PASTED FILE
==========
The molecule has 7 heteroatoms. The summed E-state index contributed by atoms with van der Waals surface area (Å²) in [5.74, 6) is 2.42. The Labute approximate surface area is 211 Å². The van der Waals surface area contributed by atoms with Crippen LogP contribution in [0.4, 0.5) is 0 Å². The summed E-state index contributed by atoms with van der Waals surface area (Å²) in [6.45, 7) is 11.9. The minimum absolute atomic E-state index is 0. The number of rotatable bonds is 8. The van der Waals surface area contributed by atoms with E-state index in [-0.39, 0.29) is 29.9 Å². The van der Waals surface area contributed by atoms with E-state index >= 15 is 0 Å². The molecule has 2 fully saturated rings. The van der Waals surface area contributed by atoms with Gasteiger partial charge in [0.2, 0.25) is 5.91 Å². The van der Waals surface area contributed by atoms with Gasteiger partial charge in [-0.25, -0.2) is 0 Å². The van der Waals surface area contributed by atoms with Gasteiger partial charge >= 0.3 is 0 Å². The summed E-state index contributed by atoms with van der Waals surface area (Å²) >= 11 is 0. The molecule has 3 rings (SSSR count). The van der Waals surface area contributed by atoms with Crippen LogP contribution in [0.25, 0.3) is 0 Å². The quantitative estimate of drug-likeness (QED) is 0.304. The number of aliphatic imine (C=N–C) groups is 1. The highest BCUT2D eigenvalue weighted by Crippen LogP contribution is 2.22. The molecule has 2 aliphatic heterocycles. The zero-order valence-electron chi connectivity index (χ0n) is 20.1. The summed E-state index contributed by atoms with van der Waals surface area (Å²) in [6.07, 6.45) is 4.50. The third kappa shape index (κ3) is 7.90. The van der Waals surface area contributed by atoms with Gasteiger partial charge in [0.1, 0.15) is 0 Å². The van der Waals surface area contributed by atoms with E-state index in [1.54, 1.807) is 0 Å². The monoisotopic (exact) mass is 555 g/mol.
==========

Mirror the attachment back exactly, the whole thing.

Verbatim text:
The molecule has 7 heteroatoms. The summed E-state index contributed by atoms with van der Waals surface area (Å²) in [5.74, 6) is 2.42. The Labute approximate surface area is 211 Å². The van der Waals surface area contributed by atoms with Crippen LogP contribution in [0.4, 0.5) is 0 Å². The summed E-state index contributed by atoms with van der Waals surface area (Å²) in [6.45, 7) is 11.9. The minimum absolute atomic E-state index is 0. The number of rotatable bonds is 8. The van der Waals surface area contributed by atoms with E-state index in [-0.39, 0.29) is 29.9 Å². The van der Waals surface area contributed by atoms with E-state index >= 15 is 0 Å². The molecule has 2 fully saturated rings. The van der Waals surface area contributed by atoms with Gasteiger partial charge in [0.2, 0.25) is 5.91 Å². The van der Waals surface area contributed by atoms with Gasteiger partial charge in [-0.25, -0.2) is 0 Å². The van der Waals surface area contributed by atoms with Gasteiger partial charge >= 0.3 is 0 Å². The summed E-state index contributed by atoms with van der Waals surface area (Å²) >= 11 is 0. The molecule has 3 rings (SSSR count). The van der Waals surface area contributed by atoms with Crippen LogP contribution in [0.25, 0.3) is 0 Å². The quantitative estimate of drug-likeness (QED) is 0.304. The number of aliphatic imine (C=N–C) groups is 1. The highest BCUT2D eigenvalue weighted by Crippen LogP contribution is 2.22. The molecule has 2 aliphatic heterocycles. The zero-order valence-electron chi connectivity index (χ0n) is 20.1. The summed E-state index contributed by atoms with van der Waals surface area (Å²) in [6.07, 6.45) is 4.50. The third kappa shape index (κ3) is 7.90. The van der Waals surface area contributed by atoms with Gasteiger partial charge in [0.1, 0.15) is 0 Å². The van der Waals surface area contributed by atoms with E-state index in [1.54, 1.807) is 0 Å². The monoisotopic (exact) mass is 555 g/mol.